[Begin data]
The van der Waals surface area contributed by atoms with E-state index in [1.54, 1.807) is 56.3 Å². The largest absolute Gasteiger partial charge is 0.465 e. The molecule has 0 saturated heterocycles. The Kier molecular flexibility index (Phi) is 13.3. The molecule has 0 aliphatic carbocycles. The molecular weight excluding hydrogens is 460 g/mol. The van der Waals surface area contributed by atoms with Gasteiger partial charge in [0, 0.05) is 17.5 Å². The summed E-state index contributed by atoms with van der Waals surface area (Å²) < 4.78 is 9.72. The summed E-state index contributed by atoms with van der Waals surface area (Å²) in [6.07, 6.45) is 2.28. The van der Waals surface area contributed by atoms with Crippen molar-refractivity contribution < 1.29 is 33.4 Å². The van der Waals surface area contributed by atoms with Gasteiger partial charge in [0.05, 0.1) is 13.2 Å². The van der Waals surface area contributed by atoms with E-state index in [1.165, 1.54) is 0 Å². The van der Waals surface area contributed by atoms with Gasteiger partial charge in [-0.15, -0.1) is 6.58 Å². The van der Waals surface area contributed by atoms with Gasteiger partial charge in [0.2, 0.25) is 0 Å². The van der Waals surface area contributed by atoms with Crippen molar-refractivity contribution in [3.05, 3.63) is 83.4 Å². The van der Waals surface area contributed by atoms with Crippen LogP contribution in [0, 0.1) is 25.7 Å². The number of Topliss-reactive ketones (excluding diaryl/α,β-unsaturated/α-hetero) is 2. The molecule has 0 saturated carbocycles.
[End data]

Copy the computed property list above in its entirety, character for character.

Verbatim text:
The van der Waals surface area contributed by atoms with E-state index in [1.54, 1.807) is 56.3 Å². The largest absolute Gasteiger partial charge is 0.465 e. The molecule has 0 saturated heterocycles. The Kier molecular flexibility index (Phi) is 13.3. The molecule has 0 aliphatic carbocycles. The molecular weight excluding hydrogens is 460 g/mol. The van der Waals surface area contributed by atoms with Gasteiger partial charge in [0, 0.05) is 17.5 Å². The summed E-state index contributed by atoms with van der Waals surface area (Å²) < 4.78 is 9.72. The summed E-state index contributed by atoms with van der Waals surface area (Å²) in [6.07, 6.45) is 2.28. The van der Waals surface area contributed by atoms with Crippen molar-refractivity contribution < 1.29 is 33.4 Å². The van der Waals surface area contributed by atoms with Gasteiger partial charge in [0.05, 0.1) is 13.2 Å². The van der Waals surface area contributed by atoms with E-state index in [1.165, 1.54) is 0 Å². The van der Waals surface area contributed by atoms with Gasteiger partial charge in [-0.15, -0.1) is 6.58 Å². The van der Waals surface area contributed by atoms with Gasteiger partial charge in [0.2, 0.25) is 0 Å². The van der Waals surface area contributed by atoms with Crippen molar-refractivity contribution in [3.05, 3.63) is 83.4 Å². The van der Waals surface area contributed by atoms with Crippen LogP contribution in [0, 0.1) is 25.7 Å². The number of Topliss-reactive ketones (excluding diaryl/α,β-unsaturated/α-hetero) is 2. The molecule has 0 saturated carbocycles.